Fuel cleanup continues after Tarpon Springs boat fire - WRBL

Fuel cleanup continues after Tarpon Springs boat fire

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Skye Marie after fire Skye Marie after fire
Firefighters remain at the Tarpon Springs dock to make sure the fire doesn't reignite Firefighters remain at the Tarpon Springs dock to make sure the fire doesn't reignite
Divers will inspect the burned out hull of a shrimp boat first thing Thursday morning to see if any diesel or hydraulic fluid is still leaking from it.
"Our main concern is eliminating the pollution threat and that's what we're doing right now," said Petty Officer 3rd Class Michael Sullivan, a Marine Science Technician for the U.S. Coast Guard.
Crews from federal and state agencies worked alongside vacuum trucks into the night Wednesday, soaking up the oily water mixture around the Skye Marie, which fire tore through starting around 7:45 Tuesday night.
Sullivan said teams had contained about 2,200 gallons of the oily water mixture by sundown on Wednesday. City estimates earlier in the day said there was as much as 6,000 gallons onboard when the boat burned.
"Right now we have the threat contained," Sullivan said. "It's a minimal threat right now. It's all contained within boom: Hard boom and them secondary absorbent boom around that, so there's no chance of the product being released outside of the containment area."
The Skye Marie will stay where it is for now.
"Right now it's not a hazard to navigation," Sullivan said. "It's not in the middle of the channel."
Florida Fish and Wildlife and Department of Environmental Protection officers on scene are constantly checking to see if the incident is impacting wildlife.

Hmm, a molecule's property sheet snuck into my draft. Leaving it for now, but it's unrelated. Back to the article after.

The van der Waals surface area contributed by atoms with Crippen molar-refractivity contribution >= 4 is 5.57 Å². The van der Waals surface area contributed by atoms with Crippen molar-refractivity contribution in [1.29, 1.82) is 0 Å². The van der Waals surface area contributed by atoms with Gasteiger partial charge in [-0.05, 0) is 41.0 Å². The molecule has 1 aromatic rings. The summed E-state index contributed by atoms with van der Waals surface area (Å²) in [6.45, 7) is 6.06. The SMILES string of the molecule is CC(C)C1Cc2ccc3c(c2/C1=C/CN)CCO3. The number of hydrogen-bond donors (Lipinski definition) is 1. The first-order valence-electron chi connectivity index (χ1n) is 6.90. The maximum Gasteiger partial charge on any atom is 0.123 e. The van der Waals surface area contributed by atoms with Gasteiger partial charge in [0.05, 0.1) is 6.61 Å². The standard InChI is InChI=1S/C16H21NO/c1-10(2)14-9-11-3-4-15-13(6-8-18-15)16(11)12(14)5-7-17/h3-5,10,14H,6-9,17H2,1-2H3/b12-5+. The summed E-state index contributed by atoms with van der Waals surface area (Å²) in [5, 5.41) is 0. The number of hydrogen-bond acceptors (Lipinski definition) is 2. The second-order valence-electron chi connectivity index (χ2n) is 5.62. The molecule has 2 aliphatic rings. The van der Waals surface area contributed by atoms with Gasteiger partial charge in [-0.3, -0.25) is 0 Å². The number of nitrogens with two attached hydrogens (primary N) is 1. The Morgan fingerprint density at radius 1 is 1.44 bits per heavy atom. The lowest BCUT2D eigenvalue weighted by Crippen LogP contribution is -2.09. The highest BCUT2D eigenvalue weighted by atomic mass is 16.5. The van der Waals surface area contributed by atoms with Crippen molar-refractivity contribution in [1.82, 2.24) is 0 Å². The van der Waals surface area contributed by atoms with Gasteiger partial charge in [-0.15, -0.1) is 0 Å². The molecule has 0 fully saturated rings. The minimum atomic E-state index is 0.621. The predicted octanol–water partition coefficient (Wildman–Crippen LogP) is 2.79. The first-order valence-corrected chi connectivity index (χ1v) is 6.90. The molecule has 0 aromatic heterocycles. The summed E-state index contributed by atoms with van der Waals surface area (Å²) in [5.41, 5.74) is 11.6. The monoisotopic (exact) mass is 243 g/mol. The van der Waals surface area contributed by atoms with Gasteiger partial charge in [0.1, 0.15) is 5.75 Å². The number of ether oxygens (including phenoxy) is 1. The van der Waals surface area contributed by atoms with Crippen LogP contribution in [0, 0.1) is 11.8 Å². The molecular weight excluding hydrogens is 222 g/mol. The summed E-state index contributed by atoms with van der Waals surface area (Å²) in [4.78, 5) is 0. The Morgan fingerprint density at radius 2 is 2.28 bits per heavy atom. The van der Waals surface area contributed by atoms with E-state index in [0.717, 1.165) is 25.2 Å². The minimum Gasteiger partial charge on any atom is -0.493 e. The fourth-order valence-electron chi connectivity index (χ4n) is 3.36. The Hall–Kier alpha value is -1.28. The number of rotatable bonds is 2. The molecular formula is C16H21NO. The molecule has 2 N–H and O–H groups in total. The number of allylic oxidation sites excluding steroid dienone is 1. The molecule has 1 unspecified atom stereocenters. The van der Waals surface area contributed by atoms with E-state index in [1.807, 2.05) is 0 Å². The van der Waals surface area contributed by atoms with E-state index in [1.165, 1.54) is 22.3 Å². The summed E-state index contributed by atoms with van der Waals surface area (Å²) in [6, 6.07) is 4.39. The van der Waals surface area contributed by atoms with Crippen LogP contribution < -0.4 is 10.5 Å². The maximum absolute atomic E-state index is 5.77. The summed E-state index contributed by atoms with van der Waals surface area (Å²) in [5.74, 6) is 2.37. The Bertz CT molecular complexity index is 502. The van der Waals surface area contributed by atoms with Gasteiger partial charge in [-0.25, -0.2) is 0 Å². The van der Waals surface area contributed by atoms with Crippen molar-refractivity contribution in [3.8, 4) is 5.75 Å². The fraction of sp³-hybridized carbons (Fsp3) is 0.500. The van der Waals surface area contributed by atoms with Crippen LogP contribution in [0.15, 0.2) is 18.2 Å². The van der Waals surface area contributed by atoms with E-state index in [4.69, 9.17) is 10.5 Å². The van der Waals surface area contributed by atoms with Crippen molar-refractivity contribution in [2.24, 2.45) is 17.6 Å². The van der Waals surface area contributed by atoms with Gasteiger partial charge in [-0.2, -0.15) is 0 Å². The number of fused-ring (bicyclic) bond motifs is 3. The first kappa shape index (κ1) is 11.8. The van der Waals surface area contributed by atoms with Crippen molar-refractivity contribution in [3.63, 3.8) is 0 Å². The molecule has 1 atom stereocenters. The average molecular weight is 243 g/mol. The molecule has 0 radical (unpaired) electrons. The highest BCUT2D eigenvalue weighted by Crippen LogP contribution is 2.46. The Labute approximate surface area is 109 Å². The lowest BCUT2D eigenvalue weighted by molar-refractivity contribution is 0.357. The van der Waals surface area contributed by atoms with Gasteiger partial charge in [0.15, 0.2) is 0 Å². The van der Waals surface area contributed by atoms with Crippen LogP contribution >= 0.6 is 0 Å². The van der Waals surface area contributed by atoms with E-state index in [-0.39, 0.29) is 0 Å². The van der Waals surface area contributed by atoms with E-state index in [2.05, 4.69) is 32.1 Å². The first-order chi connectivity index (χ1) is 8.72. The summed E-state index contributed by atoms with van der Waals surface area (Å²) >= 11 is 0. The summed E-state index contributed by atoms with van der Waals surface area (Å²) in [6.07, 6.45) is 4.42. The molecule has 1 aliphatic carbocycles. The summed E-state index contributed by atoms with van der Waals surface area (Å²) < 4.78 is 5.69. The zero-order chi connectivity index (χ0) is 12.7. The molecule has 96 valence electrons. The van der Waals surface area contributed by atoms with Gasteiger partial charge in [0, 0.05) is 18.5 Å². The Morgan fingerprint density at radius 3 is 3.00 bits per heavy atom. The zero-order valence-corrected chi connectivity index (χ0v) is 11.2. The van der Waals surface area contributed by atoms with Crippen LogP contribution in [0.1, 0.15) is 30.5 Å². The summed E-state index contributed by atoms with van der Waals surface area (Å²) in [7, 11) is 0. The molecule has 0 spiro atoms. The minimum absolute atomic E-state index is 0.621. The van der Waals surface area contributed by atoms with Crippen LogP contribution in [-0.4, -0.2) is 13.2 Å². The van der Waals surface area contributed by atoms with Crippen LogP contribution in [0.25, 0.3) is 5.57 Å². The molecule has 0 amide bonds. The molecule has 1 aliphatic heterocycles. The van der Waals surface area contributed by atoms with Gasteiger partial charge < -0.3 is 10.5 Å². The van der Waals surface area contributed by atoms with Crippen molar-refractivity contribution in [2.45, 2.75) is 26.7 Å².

"We haven't seen anything as of yet.  FWC and DEP have been on multiple rides up and down the river," Sullivan said. "There will be a minimal impact to the environment as with any discharge but as of right now we haven't seen any animals affected."
Crowds of locals are constantly coming to see the site.

"That man has lost his livelihood for now," said Ann Perdikos as she looked at what was left of the Skye Marie. "I have to say it could've been a lot worse because of where it's situated."

Bill Harris owns the 85-foot boat. He said he's made his living fishing for shrimp in Tarpon Springs for more than 40 years.

"I just want to apologize to everybody in Tarpon Springs, the commercial fishermen, or anybody that my boat damaged in this fire. I'd like to just say I'm sorry. But I'm thankful for the fire department. They did everything they could do. There ain't much more than you could ask," said Harris. "I know it's not my fault, but it's still my business and my boat that's done this."

He does not know what sparked the fire.

"I have no idea. I was here from 2 o'clock to 5 o'clock today just working on the boat, doing regular maintenance. There was no power to the boat. No generators or engines were running," explained Harris. "All I can say is it had to be an act of God."

On Wednesday, Harris' daughter, Carly Caza, and a family friend raised questions about how the fire was put out, saying using water on the flames caused the fire to spread.

"I know they shouldn't have put it out with water, they should have used sea foam. You shouldn't put out diesel fuel with water," she said.

Fire officials say they used up to 1,000 gallons of foam but used water when they first arrived because it takes some time to deploy the foam.

"As we set up our foam operations, which takes a little bit, we had to do something to try to contain the fire as much as we could and also do something to keep it from spreading to the interior boat at that time," said Scott Young, district chief of Tarpon Springs Fire Rescue.

Fire officials say there were two other vessels tied to the "Skye Marie."

Firefighters declared the "Skye Marie" a total loss.  Harris says the boat was not insured and he's not sure if he will be able to stay in business.

The FWC closed the river to boat traffic Tuesday night.  It reopened around 6 a.m. Wednesday morning.

Stay with WFLA.com for the latest on this developing story.

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